It’s a simple truth: where there’s a Dyson product, there’s a dupe, and that holds especially true for Dyson beauty tech.

The brand entered the beauty sphere in 2016 when it released the now-legendary Supersonic, a hair dryer with an innovative design that maximized air flow and minimized hair damage. Eight years later, it remains the most highly-praised hair dryer on the market, making it clear that Dyson’s beauty tech bet was more than a success. While it’s an impressive product, it also retails for $429 — a price that you don’t need to hisse for an exceptional at-home hair dry.

What makes the Dyson Supersonic special? 

The Supersonic first made waves because, in typical Dyson fashion, it brought an upgraded, futuristic design to an everyday product.

Dyson is known for this aesthetic, but the sleek look also özgü a function. The ring-shaped head ditches the vented and coiled model of the traditional hair dryer and houses the tiny V9 motor in the handle. The combination of the V9 motor and the Air Multiplier technology makes for a dryer that clocks in at only 1.8 pounds, yet still delivers a powerful airflow that’s notably quieter than the roar of a traditional dryer. That extra strong air flow makes this dryer less reliant on heat than standard models. It also keeps hair damage to a minimum.

To further minimize damage, the Supersonic also measures the air temp up to 20 times per second and uses a built-in ionizer to minimize static and give hair a sleek finish, which brings us to a quick ionizer science lesson.

Ionizers are pretty common in higher-end air dryers. Why? Most work by blowing negative ions at wet hair to reduce static electricity by sealing the hair cuticle and taking down the power of that positive ionic charge (aka what’s causing that annoying frizz). As negative ions make contact with hair, they’re also dispersing the positive ions of water, therefore cutting down on your drying time and reducing damage in the process.

Basically, it’s one of the reasons the Dyson Supersonic provides such quick and excellent results, and why hair dryers with ionizers will cost you more money — they do more than simply dry the hair.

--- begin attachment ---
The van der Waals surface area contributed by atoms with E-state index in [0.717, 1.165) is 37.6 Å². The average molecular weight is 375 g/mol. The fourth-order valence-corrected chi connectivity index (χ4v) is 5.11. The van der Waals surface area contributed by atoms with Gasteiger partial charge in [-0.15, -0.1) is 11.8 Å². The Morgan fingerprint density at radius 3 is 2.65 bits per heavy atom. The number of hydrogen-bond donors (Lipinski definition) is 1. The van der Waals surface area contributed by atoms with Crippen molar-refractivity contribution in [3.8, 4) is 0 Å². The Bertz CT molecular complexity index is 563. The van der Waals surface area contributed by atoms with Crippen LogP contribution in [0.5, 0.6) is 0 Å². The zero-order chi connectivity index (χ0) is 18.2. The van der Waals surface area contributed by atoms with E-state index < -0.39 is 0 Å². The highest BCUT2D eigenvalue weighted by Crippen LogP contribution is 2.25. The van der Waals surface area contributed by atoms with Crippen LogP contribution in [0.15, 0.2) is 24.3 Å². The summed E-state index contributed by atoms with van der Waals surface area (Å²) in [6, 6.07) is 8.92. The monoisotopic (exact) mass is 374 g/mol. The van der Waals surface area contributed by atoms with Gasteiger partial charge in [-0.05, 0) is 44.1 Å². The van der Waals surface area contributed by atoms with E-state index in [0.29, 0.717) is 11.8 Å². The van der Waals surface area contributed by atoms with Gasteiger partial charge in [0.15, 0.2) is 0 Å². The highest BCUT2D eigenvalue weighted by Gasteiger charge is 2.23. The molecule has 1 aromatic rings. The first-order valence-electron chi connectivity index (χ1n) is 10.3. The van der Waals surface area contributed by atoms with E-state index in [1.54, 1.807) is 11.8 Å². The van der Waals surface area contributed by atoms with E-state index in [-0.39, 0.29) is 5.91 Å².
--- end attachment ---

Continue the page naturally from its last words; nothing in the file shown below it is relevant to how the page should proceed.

Magnetic attachments designed to easily snap onto the blow dryer round out the futuristic feel of the Supersonic, with five included — a styling concentrator, a flyaway attachment, a diffuser, a gentle air attachment, and a wide tooth comb. It’s a nice array of included nozzles even for high-end dryers, which might typically include three to four attachments at the most.

Why is the Dyson Supersonic so expensive?

At $429, the Supersonic is definitely an investment. However, you’re paying for a high-end motor that’s built to last, multiple heat settings to protect hair, an innovative design, and of course, the ionic tech. Other dryers from popular hot tool brands like T3, ghd, and Harry Josh boast some similar features and run you anywhere from $150 to $350, but none quite capture the complete offerings of the Supersonic.

When I tested the Supersonic myself, I found that it had a luxe feel that still makes it stand out from other hair dryers. Dyson also released an “affordable” version of the Supersonic, called the Supersonic Origin, earlier this year that retails for $399.99. At only about $30 cheaper, I think the price-to-feature ratio is actually a much worse value than just going for the regular Supersonic, unless you can grab the Origin on sale.

At the same time, there are dupes that deliver similar features and elements of the performance at a much lower price.

What is the best dupe for the Dyson Supersonic?

There are a lot of options for luxury blow dryers and a lot of dupes that attempt to look like the Dyson but skimp on quality. 

While it’s not entirely feasible to find an exact one-to-one alternative for a fraction of the price, it is possible to find Supersonic dupes that provide a more than satisfactory dry. The trick is to identify what exactly draws you to the Supersonic in the first place.

  • If you’re into the ring design and the appeal of something lightweight, the Laifen Swift is a near replica, even in how the airflow sounds. Just don’t be surprised if the heat regulation is less impressive than the Supersonic’s.

  • If you like the idea of having a lot of attachments to customize your styling session and a similar compact look, the Shark HyperAIR gets the job done. 

  • If money isn’t your biggest concern and you’re into a dryer that puts the tech in beauty tech, the Zuvi Halo is a strong choice. The Halo uses infrared light to create less damage while you dry and style.

  • If what’s most appealing about getting a dupe is the whole saving a ton of money aspect, there are some respectable hair dryers under $100. We’re particular fans of the BaBylissPRO Nano Titanium.

For a deeper dive on how each of these blow dryers performed and info on where to buy them, read on for the best Dyson Supersonic alternatives — all tested by the Mashable team.

(Toplam: 1, Bugün: 1 )